Jason Chung, who performs as Nosaj Thing, is part of the hip-hop community but makes music just outside of it. He’s produced songs for Nocando, Busdriver, Kid Cudi and Kendrick Lamar, and he is a Low End Theory regular. Despite the fact that he performs with rappers, his music has a distant relationship to hip-hop. That relationship was barely visible on his 2009 debut “Drift,” and it is almost impossible to detect on his sophomore release, “Home.”
Where “Drift” had icy synths at the forefront, “Home” has a much more subtle sound. Most of the beats are little more than whirrs and clicks, over which he places sparse synthesizers. The effect combines the atmosphere of ambient music with electro-pop. In many ways “Home” feels like an instrumental electro-pop album more than an instrumental hip-hop album.
That isn’t to say that “Home” is a lesser album, but you do need to adjust your expectations when you approach it. If you are anticipating block-rocking beats or showy instrumentals, you will be sorely disappointed. He doesn’t bring the bass and drums that other hip-hop producers working with ambient music provide, Clams Casino for example. If you are up for a more subtle experience, however, “Home” can be a rewarding listen.
Kazu Makino, who performs with indie band Blonde Redhead, provides vocals on “Eclipse/Blue.” The burbling beat has echos of “Such Great Heights,” and Makino seems to be channeling British shoegaze singers with her whispy, ethereal vocals. It’s a beautiful song that is expertly constructed with just the right mix of clicking beat, synth swells, and haunting melody.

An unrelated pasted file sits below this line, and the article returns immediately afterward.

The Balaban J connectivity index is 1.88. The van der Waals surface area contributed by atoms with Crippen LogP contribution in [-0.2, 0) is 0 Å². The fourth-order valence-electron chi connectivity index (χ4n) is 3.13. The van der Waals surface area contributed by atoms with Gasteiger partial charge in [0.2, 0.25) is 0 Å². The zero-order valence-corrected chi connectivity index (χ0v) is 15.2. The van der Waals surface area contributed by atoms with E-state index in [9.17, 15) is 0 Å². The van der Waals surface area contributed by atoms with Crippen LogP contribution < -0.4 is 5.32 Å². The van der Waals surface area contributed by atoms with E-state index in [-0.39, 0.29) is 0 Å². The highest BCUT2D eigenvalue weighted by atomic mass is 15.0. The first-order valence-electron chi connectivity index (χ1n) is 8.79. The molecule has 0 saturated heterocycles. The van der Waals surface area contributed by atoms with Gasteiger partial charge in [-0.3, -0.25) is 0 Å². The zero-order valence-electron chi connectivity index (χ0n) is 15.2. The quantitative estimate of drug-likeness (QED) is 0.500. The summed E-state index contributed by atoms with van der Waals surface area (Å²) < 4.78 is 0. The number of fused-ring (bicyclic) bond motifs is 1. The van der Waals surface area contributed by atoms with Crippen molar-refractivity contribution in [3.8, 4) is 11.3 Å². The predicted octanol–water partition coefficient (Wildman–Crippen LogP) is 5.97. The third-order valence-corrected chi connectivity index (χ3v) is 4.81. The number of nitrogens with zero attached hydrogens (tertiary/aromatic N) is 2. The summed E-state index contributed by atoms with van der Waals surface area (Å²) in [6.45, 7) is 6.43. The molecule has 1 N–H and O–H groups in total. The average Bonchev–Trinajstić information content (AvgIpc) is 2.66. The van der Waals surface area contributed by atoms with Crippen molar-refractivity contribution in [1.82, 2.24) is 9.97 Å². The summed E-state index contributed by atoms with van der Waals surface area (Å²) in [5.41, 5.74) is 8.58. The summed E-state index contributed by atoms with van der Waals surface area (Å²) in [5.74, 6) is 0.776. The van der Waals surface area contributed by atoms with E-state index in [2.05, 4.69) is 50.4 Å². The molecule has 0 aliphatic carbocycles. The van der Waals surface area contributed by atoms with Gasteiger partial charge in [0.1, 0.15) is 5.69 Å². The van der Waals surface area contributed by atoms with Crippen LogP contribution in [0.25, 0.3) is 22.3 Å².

“Safe” is another example of how carefully arranged Nosaj Thing’s music is. It mixes an understated beat with female vocals and a mix of synthesizers and other sounds. It has echoes of Burial’s work, particularly the distorted elements and filtered female vocals. It is much more hopeful and less melancholy than Burial’s work, however, evoking a sense of warmth rather than isolation.
Some songs on the album, like “Glue” and “Tell,” sound like glitchy R&B mixed with a subdued dubstep beat. There are even shadows of G-funk in “Snap,” down to the synth whine. Toro y Moi’s vocals on “Try” draw a line between shoegaze and R&B. The album closes with “Light 3,” in which melodic patterns repeat over an uptempo beat.
The album never hits hard. Nosaj is much more interested in repetition and subtle changes than in big sounds or exaggerated melodies. The album doesn’t offer any hooks or gut punching bass. It is so understated that with the first few listens I was ready to dismiss it as boring. What finally brought me around to â€œHomeâ€ was listening to it late at night in the few hours of the day that I have totally to myself. It was then that I could really appreciate the beautiful and complex work that Nosaj Thing had crafted. “Home” might be a bust as an instrumental hip-hop album, but it is very successful as a piece of well-crafted electronic music.